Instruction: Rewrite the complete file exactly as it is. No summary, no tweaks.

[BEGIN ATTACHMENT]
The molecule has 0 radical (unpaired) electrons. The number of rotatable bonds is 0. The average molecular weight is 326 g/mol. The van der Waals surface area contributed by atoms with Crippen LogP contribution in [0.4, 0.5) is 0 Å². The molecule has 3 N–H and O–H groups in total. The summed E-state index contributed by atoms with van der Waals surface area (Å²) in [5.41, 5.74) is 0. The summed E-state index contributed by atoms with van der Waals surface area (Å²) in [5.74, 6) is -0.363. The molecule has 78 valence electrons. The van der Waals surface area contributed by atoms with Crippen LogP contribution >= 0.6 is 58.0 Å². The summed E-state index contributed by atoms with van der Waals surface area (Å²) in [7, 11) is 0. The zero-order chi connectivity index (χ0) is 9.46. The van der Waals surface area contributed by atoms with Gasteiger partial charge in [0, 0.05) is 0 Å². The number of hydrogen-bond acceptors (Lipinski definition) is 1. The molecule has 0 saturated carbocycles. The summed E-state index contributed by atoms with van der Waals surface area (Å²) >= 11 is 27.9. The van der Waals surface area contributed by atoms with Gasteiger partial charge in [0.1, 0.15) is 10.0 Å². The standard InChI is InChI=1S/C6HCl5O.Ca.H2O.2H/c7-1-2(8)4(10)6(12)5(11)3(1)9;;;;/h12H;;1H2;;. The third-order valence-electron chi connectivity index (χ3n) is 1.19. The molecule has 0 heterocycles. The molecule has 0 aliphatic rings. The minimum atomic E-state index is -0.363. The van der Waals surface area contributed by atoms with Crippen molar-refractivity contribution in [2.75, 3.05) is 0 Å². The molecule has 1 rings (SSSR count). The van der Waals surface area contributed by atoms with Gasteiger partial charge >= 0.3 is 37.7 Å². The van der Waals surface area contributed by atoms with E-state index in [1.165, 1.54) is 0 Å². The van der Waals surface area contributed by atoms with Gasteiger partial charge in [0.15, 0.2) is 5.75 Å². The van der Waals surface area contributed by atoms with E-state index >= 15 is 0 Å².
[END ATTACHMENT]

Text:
The molecule has 0 radical (unpaired) electrons. The number of rotatable bonds is 0. The average molecular weight is 326 g/mol. The van der Waals surface area contributed by atoms with Crippen LogP contribution in [0.4, 0.5) is 0 Å². The molecule has 3 N–H and O–H groups in total. The summed E-state index contributed by atoms with van der Waals surface area (Å²) in [5.41, 5.74) is 0. The summed E-state index contributed by atoms with van der Waals surface area (Å²) in [5.74, 6) is -0.363. The molecule has 78 valence electrons. The van der Waals surface area contributed by atoms with Crippen LogP contribution >= 0.6 is 58.0 Å². The summed E-state index contributed by atoms with van der Waals surface area (Å²) in [7, 11) is 0. The zero-order chi connectivity index (χ0) is 9.46. The van der Waals surface area contributed by atoms with Gasteiger partial charge in [0, 0.05) is 0 Å². The number of hydrogen-bond acceptors (Lipinski definition) is 1. The molecule has 0 saturated carbocycles. The summed E-state index contributed by atoms with van der Waals surface area (Å²) >= 11 is 27.9. The van der Waals surface area contributed by atoms with Gasteiger partial charge in [0.1, 0.15) is 10.0 Å². The standard InChI is InChI=1S/C6HCl5O.Ca.H2O.2H/c7-1-2(8)4(10)6(12)5(11)3(1)9;;;;/h12H;;1H2;;. The third-order valence-electron chi connectivity index (χ3n) is 1.19. The molecule has 0 heterocycles. The molecule has 0 aliphatic rings. The minimum atomic E-state index is -0.363. The van der Waals surface area contributed by atoms with Crippen molar-refractivity contribution in [2.75, 3.05) is 0 Å². The molecule has 1 rings (SSSR count). The van der Waals surface area contributed by atoms with Gasteiger partial charge >= 0.3 is 37.7 Å². The van der Waals surface area contributed by atoms with E-state index in [1.165, 1.54) is 0 Å². The van der Waals surface area contributed by atoms with Gasteiger partial charge in [0.15, 0.2) is 5.75 Å². The van der Waals surface area contributed by atoms with E-state index >= 15 is 0 Å².